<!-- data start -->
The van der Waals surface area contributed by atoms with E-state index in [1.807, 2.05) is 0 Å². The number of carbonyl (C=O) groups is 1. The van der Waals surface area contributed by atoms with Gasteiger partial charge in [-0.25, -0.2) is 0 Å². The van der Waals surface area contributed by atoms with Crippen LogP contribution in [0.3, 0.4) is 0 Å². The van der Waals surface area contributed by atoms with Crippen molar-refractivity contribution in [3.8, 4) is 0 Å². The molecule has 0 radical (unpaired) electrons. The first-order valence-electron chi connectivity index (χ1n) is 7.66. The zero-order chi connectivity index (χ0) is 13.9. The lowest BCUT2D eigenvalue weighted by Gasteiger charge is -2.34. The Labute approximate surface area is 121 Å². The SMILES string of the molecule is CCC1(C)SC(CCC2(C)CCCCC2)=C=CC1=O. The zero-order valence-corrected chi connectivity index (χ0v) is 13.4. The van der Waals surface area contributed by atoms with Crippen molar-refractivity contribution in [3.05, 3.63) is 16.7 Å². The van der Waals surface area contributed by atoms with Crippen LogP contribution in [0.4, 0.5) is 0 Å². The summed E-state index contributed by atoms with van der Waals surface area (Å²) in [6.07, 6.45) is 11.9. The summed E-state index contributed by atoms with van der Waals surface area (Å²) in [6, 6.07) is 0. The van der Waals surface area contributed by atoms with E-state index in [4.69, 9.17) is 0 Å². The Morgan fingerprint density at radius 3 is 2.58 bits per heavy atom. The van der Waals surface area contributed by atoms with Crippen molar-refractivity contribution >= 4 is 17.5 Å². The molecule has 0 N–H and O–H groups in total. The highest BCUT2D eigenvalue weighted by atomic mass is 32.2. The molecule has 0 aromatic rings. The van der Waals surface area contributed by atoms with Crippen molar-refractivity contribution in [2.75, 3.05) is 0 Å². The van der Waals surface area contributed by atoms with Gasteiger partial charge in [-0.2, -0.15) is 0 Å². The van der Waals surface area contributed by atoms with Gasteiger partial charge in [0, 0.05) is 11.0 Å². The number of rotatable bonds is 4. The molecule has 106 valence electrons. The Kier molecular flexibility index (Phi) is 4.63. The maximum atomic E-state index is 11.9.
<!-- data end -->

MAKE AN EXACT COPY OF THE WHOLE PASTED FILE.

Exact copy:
The van der Waals surface area contributed by atoms with E-state index in [1.807, 2.05) is 0 Å². The number of carbonyl (C=O) groups is 1. The van der Waals surface area contributed by atoms with Gasteiger partial charge in [-0.25, -0.2) is 0 Å². The van der Waals surface area contributed by atoms with Crippen LogP contribution in [0.3, 0.4) is 0 Å². The van der Waals surface area contributed by atoms with Crippen molar-refractivity contribution in [3.8, 4) is 0 Å². The molecule has 0 radical (unpaired) electrons. The first-order valence-electron chi connectivity index (χ1n) is 7.66. The zero-order chi connectivity index (χ0) is 13.9. The lowest BCUT2D eigenvalue weighted by Gasteiger charge is -2.34. The Labute approximate surface area is 121 Å². The SMILES string of the molecule is CCC1(C)SC(CCC2(C)CCCCC2)=C=CC1=O. The zero-order valence-corrected chi connectivity index (χ0v) is 13.4. The van der Waals surface area contributed by atoms with Crippen molar-refractivity contribution in [3.05, 3.63) is 16.7 Å². The van der Waals surface area contributed by atoms with Crippen LogP contribution in [0.4, 0.5) is 0 Å². The summed E-state index contributed by atoms with van der Waals surface area (Å²) in [6.07, 6.45) is 11.9. The summed E-state index contributed by atoms with van der Waals surface area (Å²) in [6, 6.07) is 0. The van der Waals surface area contributed by atoms with E-state index in [4.69, 9.17) is 0 Å². The Morgan fingerprint density at radius 3 is 2.58 bits per heavy atom. The van der Waals surface area contributed by atoms with Crippen molar-refractivity contribution >= 4 is 17.5 Å². The molecule has 0 N–H and O–H groups in total. The highest BCUT2D eigenvalue weighted by atomic mass is 32.2. The molecule has 0 aromatic rings. The van der Waals surface area contributed by atoms with Crippen molar-refractivity contribution in [2.75, 3.05) is 0 Å². The van der Waals surface area contributed by atoms with Gasteiger partial charge in [-0.2, -0.15) is 0 Å². The van der Waals surface area contributed by atoms with Gasteiger partial charge in [0, 0.05) is 11.0 Å². The number of rotatable bonds is 4. The molecule has 106 valence electrons. The Kier molecular flexibility index (Phi) is 4.63. The maximum atomic E-state index is 11.9.